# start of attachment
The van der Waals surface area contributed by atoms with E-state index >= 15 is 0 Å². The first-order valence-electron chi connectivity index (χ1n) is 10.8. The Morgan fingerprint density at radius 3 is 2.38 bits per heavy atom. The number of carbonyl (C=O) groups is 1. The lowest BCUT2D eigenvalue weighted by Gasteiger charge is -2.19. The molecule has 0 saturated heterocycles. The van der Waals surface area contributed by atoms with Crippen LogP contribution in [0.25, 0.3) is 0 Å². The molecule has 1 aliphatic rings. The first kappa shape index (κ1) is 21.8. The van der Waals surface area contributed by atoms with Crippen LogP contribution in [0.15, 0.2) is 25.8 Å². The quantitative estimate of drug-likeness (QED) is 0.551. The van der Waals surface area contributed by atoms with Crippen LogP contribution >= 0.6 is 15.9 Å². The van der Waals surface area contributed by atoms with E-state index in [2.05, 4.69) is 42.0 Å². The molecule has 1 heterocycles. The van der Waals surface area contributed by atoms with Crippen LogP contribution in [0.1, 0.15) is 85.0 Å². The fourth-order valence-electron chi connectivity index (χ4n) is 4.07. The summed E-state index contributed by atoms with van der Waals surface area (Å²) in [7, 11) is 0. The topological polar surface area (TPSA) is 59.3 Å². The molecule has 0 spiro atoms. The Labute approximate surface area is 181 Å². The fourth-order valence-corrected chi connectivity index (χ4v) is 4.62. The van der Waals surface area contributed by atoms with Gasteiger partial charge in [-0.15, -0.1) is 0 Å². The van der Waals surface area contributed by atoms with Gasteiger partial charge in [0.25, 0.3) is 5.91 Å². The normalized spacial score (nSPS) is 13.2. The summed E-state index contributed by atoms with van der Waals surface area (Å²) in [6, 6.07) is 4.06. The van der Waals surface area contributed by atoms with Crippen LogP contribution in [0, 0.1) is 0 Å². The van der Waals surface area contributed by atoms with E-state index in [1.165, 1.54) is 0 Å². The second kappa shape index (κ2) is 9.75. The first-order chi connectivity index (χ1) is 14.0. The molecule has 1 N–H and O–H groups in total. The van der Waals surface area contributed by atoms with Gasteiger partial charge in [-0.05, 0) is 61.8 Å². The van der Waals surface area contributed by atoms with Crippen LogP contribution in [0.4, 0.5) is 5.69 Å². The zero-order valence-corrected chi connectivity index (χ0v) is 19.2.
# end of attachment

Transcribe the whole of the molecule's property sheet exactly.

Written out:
The van der Waals surface area contributed by atoms with E-state index >= 15 is 0 Å². The first-order valence-electron chi connectivity index (χ1n) is 10.8. The Morgan fingerprint density at radius 3 is 2.38 bits per heavy atom. The number of carbonyl (C=O) groups is 1. The lowest BCUT2D eigenvalue weighted by Gasteiger charge is -2.19. The molecule has 0 saturated heterocycles. The van der Waals surface area contributed by atoms with Crippen LogP contribution in [0.25, 0.3) is 0 Å². The molecule has 1 aliphatic rings. The first kappa shape index (κ1) is 21.8. The van der Waals surface area contributed by atoms with Crippen LogP contribution in [0.15, 0.2) is 25.8 Å². The quantitative estimate of drug-likeness (QED) is 0.551. The van der Waals surface area contributed by atoms with Crippen LogP contribution >= 0.6 is 15.9 Å². The van der Waals surface area contributed by atoms with E-state index in [2.05, 4.69) is 42.0 Å². The molecule has 1 heterocycles. The van der Waals surface area contributed by atoms with Crippen LogP contribution in [0.1, 0.15) is 85.0 Å². The fourth-order valence-electron chi connectivity index (χ4n) is 4.07. The summed E-state index contributed by atoms with van der Waals surface area (Å²) in [7, 11) is 0. The topological polar surface area (TPSA) is 59.3 Å². The molecule has 0 spiro atoms. The Labute approximate surface area is 181 Å². The fourth-order valence-corrected chi connectivity index (χ4v) is 4.62. The van der Waals surface area contributed by atoms with Gasteiger partial charge in [-0.15, -0.1) is 0 Å². The van der Waals surface area contributed by atoms with Gasteiger partial charge in [0.25, 0.3) is 5.91 Å². The normalized spacial score (nSPS) is 13.2. The summed E-state index contributed by atoms with van der Waals surface area (Å²) in [6, 6.07) is 4.06. The van der Waals surface area contributed by atoms with Crippen LogP contribution in [0, 0.1) is 0 Å². The van der Waals surface area contributed by atoms with E-state index in [1.165, 1.54) is 0 Å². The second kappa shape index (κ2) is 9.75. The first-order chi connectivity index (χ1) is 14.0. The molecule has 1 N–H and O–H groups in total. The van der Waals surface area contributed by atoms with Gasteiger partial charge in [-0.05, 0) is 61.8 Å². The van der Waals surface area contributed by atoms with Crippen LogP contribution in [0.4, 0.5) is 5.69 Å². The zero-order valence-corrected chi connectivity index (χ0v) is 19.2.